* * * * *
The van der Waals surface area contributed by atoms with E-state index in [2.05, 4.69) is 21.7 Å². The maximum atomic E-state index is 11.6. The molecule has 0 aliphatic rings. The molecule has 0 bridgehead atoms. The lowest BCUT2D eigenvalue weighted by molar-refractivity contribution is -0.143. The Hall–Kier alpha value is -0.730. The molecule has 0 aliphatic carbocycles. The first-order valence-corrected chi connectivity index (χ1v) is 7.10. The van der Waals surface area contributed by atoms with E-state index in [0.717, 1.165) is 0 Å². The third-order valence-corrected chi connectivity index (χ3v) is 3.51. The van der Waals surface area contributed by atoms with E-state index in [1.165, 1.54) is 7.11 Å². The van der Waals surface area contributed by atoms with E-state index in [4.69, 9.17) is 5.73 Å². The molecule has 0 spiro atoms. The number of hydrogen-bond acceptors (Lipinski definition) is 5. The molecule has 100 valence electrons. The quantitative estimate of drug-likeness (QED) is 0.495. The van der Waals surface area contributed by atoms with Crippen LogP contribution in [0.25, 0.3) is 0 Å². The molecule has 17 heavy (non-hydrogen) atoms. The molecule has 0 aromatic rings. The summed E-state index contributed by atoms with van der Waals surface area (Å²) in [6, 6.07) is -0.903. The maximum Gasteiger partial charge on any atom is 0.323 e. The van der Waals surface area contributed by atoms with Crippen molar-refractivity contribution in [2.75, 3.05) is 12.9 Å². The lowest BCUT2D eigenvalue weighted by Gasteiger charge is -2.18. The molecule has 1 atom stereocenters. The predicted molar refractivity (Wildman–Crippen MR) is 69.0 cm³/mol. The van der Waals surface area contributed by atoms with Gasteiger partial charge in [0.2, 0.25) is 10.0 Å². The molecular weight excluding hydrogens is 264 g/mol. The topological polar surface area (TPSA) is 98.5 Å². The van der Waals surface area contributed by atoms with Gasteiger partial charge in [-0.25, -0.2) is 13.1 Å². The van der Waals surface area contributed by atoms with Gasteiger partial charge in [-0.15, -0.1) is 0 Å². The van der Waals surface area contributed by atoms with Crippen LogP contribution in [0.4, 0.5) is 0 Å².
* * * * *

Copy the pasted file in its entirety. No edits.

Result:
The van der Waals surface area contributed by atoms with E-state index in [2.05, 4.69) is 21.7 Å². The maximum atomic E-state index is 11.6. The molecule has 0 aliphatic rings. The molecule has 0 bridgehead atoms. The lowest BCUT2D eigenvalue weighted by molar-refractivity contribution is -0.143. The Hall–Kier alpha value is -0.730. The molecule has 0 aliphatic carbocycles. The first-order valence-corrected chi connectivity index (χ1v) is 7.10. The van der Waals surface area contributed by atoms with E-state index in [0.717, 1.165) is 0 Å². The third-order valence-corrected chi connectivity index (χ3v) is 3.51. The van der Waals surface area contributed by atoms with E-state index in [1.165, 1.54) is 7.11 Å². The van der Waals surface area contributed by atoms with E-state index in [4.69, 9.17) is 5.73 Å². The molecule has 0 spiro atoms. The number of hydrogen-bond acceptors (Lipinski definition) is 5. The molecule has 100 valence electrons. The quantitative estimate of drug-likeness (QED) is 0.495. The van der Waals surface area contributed by atoms with Crippen LogP contribution in [0.25, 0.3) is 0 Å². The molecule has 17 heavy (non-hydrogen) atoms. The molecule has 0 aromatic rings. The summed E-state index contributed by atoms with van der Waals surface area (Å²) in [6, 6.07) is -0.903. The maximum Gasteiger partial charge on any atom is 0.323 e. The van der Waals surface area contributed by atoms with Crippen molar-refractivity contribution in [2.75, 3.05) is 12.9 Å². The lowest BCUT2D eigenvalue weighted by Gasteiger charge is -2.18. The molecule has 1 atom stereocenters. The predicted molar refractivity (Wildman–Crippen MR) is 69.0 cm³/mol. The van der Waals surface area contributed by atoms with Gasteiger partial charge in [0.2, 0.25) is 10.0 Å². The molecular weight excluding hydrogens is 264 g/mol. The topological polar surface area (TPSA) is 98.5 Å². The van der Waals surface area contributed by atoms with Gasteiger partial charge in [-0.25, -0.2) is 13.1 Å². The van der Waals surface area contributed by atoms with Gasteiger partial charge in [-0.15, -0.1) is 0 Å². The van der Waals surface area contributed by atoms with Crippen LogP contribution in [0.4, 0.5) is 0 Å².